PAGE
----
AUBURN, Ala. — In an otherwise somber press conference, Marcus Davis smiled once.
The Auburn senior wide receiver served as the offensive spokesperson during Tuesday’s media season, which isn’t an enviable role amidst the Tigers’ offensive woes. Mostly, Davis answered questions about the team’s abundance of negative plays, the most concerning offensive struggles and the challenge of LSU cornerback Tre’Davious White — all frown-worthy topics.
But when asked about Dameyune Craig, who played quarterback at Auburn and coached receivers (2013-15) before taking the same post at LSU, Davis’ face lit up about the opportunity to chat about his old position coach.
“It feels good. You want to go out there and play your best against your coach,” Davis said. “But other than that, it’s just another game. Just go out there and have fun.”
Davis said he keeps in touch with Craig “every now and then,” but conversations have diminished as the 2016 season has began. Craig spent three seasons with Auburn, from 2013-2015. He left this past offseason to join the rival Tigers, which paved the way for Kodi Burns to come on board.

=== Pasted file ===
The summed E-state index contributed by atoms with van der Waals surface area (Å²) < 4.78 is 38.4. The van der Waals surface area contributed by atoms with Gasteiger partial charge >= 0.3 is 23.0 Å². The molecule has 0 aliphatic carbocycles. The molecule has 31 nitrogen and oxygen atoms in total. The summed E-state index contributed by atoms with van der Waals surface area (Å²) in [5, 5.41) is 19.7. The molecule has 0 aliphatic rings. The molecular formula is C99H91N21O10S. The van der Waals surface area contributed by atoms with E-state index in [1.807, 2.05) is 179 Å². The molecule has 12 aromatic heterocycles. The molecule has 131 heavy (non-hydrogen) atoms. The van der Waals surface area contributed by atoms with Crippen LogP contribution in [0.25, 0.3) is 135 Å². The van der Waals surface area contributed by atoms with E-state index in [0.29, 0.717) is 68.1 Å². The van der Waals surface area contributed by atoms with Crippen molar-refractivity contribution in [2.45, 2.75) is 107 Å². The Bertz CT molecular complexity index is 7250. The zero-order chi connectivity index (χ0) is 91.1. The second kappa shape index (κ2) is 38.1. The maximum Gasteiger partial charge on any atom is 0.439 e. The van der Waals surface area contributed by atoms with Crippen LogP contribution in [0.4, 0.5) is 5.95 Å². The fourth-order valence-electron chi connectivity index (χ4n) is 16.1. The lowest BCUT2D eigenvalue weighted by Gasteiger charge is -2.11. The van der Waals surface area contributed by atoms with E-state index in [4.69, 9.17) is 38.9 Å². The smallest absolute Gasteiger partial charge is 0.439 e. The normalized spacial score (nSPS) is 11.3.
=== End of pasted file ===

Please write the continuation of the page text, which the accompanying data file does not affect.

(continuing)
But Craig’s fingerprints are still all over the Auburn wide receiver group.
Davis, Tony Stevens, Stanton Truitt, Darius Slayton all had Craig as their lead recruiter. The same goes for the trio of freshmen receivers Kyle Davis, Nate Craig-Myers and Eli Stove. Craig immediately became one of Auburn’s most effective recruiters, particularly at the receiver position.
So for many of the receivers still with the Tigers, the matchup against Craig will be bittersweet.
Slayton called Craig an “emotional leader,” referencing his former coach’s ability to help guide his pupils through distracting off-the-field situations. But when that receivers leader left during the offseason, along with a number of other coaching changes, it stunned many of the receivers Craig brought on board to Auburn.
“I was, honestly, I was surprised at first. It just kind of happened,” Slayton said.
Now Auburn’s receivers must face off against their former position coach.
Still early in the 2016 season, the LSU and Auburn passing games have struggled. Both teams find themselves in the bottom half of the SEC in passing yards per game and passing touchdowns. It will be a game for both sides to recover from sloppy starts.
And bragging rights will be involved.
“I think you’ve got to be aware of it,” Gus Malzahn said. “But at the end of the day, when they put the ball down, your guys have to make plays. Both teams are going to be familiar with each other.”